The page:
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Our Responsibility to Steward

Updated: Dec 3, 2020

I am spending my term of service with the Mendocino County Resource Conservation District, where I am fortunate to have the opportunity to interact with many of the community’s land managers through our outreach and technical assistance programs. During the past two months I have observed that there is a lot of responsibility that comes with living in a rural area. An understanding of what this means is expressed by the residents of Mendocino County to varying degrees, yet it is increasingly becoming a necessary reality for all of them due to the unprecedented threats of wildfire and the effects of climate change. So, what is this responsibility and what does it mean for the residents of Mendocino County? Broadly, this responsibility involves the stewardship of the land and natural resources to provide for the present and for future generations, however to really get at the roots of the issue one has to examines events of the not so recent past and how we fit in with that history.


Since time immemorial, indigenous peoples have lived on and managed the forests, oak woodlands, and grasslands of Mendocino County. The traditional environmental knowledge of these people informed the ways in which they interacted with the landscape.

Anthropogenic wildfire contributed to a large share of the 4.5 – 12 million acres of land burned in low-intensity wildfire each year, clearing the forest floor of fuel, reducing the prevalence of plant diseases and pests, and aiding in the regeneration of fire-adapted plants and ecotypes. All of California’s plant communities and ecosystems have evolved with fire, developing strategies that protect against it or benefit from its presence. These fires were often intentionally lit in accordance with the phenology of key organisms, benefiting plants and ecosystems that provided foods, fibers, and medicines.



Far from a wilderness, California was tended with intention.

Following the colonization of these lands by immigrant settlers, indigenous ways of being were upended by an organized campaign of violence and the dislocation of indigenous peoples from their traditional territories. This is a process that still continues today. Widespread fire suppression emerged in the early 20th century, along with other forest management practices diametrically opposed to the practices of indigenous peoples. With the end of the cyclic maintenance of the landscape through fire, forest structure and species composition has shifted to create stands that are more susceptible to catastrophic wildfire and the effects of climate change and result in a reduced capacity for recovery following these disturbances. Acknowledgement of these trends within the environmental and policy sphere has increased in recent years, however moving from rhetoric to action has proved to be a much slower process.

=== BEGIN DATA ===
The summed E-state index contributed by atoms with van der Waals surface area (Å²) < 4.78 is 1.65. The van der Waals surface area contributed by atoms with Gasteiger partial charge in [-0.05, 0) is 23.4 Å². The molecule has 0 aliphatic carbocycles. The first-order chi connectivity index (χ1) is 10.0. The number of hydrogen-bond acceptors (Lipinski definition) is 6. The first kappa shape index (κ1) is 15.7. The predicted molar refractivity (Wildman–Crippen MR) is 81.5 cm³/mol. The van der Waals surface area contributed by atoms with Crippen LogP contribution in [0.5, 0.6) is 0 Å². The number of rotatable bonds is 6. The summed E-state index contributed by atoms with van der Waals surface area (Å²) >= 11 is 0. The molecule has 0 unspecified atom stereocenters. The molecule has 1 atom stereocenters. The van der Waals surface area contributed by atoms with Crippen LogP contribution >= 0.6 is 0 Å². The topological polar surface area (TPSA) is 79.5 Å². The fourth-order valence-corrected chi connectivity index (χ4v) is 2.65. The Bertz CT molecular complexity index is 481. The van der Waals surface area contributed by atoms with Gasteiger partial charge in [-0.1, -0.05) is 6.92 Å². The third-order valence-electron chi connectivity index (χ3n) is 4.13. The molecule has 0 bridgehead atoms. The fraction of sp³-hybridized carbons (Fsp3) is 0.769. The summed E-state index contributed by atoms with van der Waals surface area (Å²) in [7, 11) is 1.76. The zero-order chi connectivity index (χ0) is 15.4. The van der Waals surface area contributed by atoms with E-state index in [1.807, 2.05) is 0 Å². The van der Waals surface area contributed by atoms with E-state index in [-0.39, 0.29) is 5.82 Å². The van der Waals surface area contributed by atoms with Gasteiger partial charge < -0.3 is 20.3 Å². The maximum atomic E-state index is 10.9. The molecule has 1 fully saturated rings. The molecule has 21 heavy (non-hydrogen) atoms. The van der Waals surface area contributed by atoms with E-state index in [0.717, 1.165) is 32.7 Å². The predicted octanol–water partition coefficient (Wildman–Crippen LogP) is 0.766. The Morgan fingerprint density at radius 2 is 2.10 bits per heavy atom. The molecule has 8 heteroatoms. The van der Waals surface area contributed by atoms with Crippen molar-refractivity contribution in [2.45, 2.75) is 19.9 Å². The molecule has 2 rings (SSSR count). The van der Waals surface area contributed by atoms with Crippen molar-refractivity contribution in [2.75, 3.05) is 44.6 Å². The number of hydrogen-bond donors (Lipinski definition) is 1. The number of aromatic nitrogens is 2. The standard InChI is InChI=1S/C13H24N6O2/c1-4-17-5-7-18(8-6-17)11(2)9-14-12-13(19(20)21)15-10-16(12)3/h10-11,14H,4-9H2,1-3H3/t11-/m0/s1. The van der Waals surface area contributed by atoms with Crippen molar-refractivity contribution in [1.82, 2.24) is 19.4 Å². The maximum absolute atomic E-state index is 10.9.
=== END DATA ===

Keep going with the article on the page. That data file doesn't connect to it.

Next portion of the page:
Reintroducing fire alone is not the solution; we must first act a surrogate to fire before the forests are settled in a condition where fire can be reintroduced as a maintaining force. Increasing the pace and scale of forest management is essential in bringing balance back to our forest ecosystems. While there are many government agencies, non-profits, and community groups working towards improving forest management in California, their capacity to get the work done is limited by the scope of the work necessary. Instead, it should also be on the impetus of the land manager, as a custodian of their land, to take this responsibility.



This is not just a responsibility to the land in an abstract sense, it is a responsibility to our community and a responsibility to the legacy of indigenous peoples for the debt we carry by living on their unseated lands.

When land managers undertake fuel reduction projects, construct sheltered fuel breaks, or use prescribed fire, they are not only benefiting themselves by increasing the health of their forest and its resiliency to fire, they are also benefiting their neighbors and their community as a whole. We all benefit from reducing the risk of catastrophic wildfire and we all enjoy the benefits of biodiversity and clean air and water. Wildfire and the effects of climate change are both operating at the landscape-level, requiring commitments to management that reflect the scope of the problem. The efficacy of small or geographically disparate projects is limited; however, when communities come together and each responsible party does their part, the sum is greater than the whole of its parts. These synergistic effects are unlikely to come to pass if land managers do not recognize their roles and responsibilities in bringing landscape-level management goals to fruition.


In Mendocino County there is a vast diversity of land managers. Some are logging and ranching families who have lived here for generations, others are recent arrivals from urban areas looking for somewhere to retire, and still others are members of indigenous communities in recognized or unrecognized tribes who have lived here since time immemorial. All these managers have a responsibility to steward the land; however, whether they have the resources, knowledge, or intention to do so is another matter.


My position as a GrizzlyCorps Rural Climate Fellow is not just to provide land managers with technical assistance or connect them to useful resources, it is also to help cultivate that sense of responsibility among the community itself. A community with the tools and impetus to work together for a healthier environment is a stronger and more resilient community. My responsibility, at least for my time here, is to help make this happen.





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